The Other Black Bostonians: West Indians in Boston, by Violet M. Johnson PDF

By Violet M. Johnson

ISBN-10: 0253347521

ISBN-13: 9780253347527

This learn of Boston’s West Indian immigrants examines the identities, objectives, and aspirations of 2 generations of black migrants from the British-held Caribbean who settled in Boston among 1900 and 1950. Describing their event between Boston’s American-born blacks and within the context of the city’s immigrant historical past, the publication charts new conceptual territory. the opposite Black Bostonians explores the pre-migration heritage of the immigrants, paintings and housing, identification, tradition and neighborhood, activism and social mobility. What emerges is an in depth photograph of black immigrant existence. Johnson’s paintings makes a contribution to the learn of the black diaspora because it charts the background of this primary wave of Caribbean immigrants.

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Additional resources for The Other Black Bostonians: West Indians in Boston, 1900-1950 (Blacks in the Diaspora)

Sample text

Remittances from kin and friends abroad were so important that for some they Origins of Migration | 21 constituted the main source of income. Many earners and recipients of migration money were able to take the biggest step toward prosperity in the colonial West Indian context—property ownership. 28 Another important marker of prosperity that the beneficiaries of migration anxiously sought was education, especially for their children. 29 So, to use the common sociological model, the push and pull factors operated in tangible ways to stimulate emigration.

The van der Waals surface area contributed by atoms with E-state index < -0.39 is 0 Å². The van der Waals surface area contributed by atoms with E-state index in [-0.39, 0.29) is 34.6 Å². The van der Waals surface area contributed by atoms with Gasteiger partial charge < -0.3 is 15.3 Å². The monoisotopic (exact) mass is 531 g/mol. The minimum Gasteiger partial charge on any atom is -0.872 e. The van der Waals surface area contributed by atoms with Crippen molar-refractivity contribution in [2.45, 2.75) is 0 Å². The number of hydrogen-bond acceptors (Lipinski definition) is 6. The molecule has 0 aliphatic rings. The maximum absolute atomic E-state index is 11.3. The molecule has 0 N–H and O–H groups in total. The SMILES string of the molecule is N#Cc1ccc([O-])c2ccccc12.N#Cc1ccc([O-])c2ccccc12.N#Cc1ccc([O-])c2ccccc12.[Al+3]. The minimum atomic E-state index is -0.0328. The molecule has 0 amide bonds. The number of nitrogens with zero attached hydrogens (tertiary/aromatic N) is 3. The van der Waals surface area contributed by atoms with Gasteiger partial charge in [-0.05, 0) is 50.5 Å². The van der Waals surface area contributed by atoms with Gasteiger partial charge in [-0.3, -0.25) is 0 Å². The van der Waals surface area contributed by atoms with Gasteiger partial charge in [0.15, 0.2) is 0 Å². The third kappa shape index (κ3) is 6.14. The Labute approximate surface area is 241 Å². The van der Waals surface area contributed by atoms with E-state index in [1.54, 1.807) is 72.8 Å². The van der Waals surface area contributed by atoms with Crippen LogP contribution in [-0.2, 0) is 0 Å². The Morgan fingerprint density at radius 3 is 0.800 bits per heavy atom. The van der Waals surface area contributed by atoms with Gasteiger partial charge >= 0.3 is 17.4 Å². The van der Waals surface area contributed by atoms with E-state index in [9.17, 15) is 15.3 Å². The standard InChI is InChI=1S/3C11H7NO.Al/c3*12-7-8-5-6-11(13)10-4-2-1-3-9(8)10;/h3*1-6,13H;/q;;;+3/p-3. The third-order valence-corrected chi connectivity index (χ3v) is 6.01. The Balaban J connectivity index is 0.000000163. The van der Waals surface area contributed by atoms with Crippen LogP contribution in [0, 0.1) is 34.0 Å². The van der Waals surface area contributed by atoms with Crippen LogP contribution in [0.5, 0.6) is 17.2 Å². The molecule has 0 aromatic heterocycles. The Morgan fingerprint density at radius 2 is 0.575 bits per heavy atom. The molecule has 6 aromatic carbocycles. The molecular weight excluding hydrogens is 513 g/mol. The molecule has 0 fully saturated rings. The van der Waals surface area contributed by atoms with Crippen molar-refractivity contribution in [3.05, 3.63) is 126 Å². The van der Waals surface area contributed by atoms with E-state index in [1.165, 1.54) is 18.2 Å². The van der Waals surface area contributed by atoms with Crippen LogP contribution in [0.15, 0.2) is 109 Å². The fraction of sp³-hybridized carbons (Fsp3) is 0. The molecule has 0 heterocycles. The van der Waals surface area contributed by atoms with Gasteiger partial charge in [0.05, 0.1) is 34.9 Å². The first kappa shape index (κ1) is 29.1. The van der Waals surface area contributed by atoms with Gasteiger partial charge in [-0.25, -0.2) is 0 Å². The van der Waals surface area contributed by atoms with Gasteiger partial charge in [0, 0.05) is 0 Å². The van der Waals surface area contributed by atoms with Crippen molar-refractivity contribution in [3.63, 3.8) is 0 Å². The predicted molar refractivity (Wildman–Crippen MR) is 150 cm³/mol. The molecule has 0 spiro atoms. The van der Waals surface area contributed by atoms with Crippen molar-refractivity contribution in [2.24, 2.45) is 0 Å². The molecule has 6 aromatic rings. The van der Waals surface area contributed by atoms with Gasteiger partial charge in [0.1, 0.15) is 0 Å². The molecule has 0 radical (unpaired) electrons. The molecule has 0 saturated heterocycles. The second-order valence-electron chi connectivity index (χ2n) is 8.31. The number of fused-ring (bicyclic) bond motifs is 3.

In fact, this fierce ambition was one of the hallmarks of the society. Malcolm J. ”17 Realistic or not, many West Indians of the early twentieth century saw upward social mobility attainable mainly through two avenues—education and emigration. No one denied the importance of education for the development of the West Indian colonies; the debate was over the type of education most relevant for the economy and the people. The planter class, though weakened by the abolition of slavery, still clung to the vestiges of a plantation economy and therefore advocated a system of education for the Black West Indians that would ensure their competence as good agricultural workers.

They explain that members of such marginalized groups consciously seek enterprises that are least appealing to the majority group and discover economic niches within which they prosper. 40 So did Boston’s West Indians qualify as a small minority that made an economic detour into self-employment? Interestingly, as early as the 1920s, West Indians in America were being touted for their entrepreneurship. 41 But almost all the references to support this contention came from New York. There was virtually nothing about West Indian businesses in Boston.

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The Other Black Bostonians: West Indians in Boston, 1900-1950 (Blacks in the Diaspora) by Violet M. Johnson

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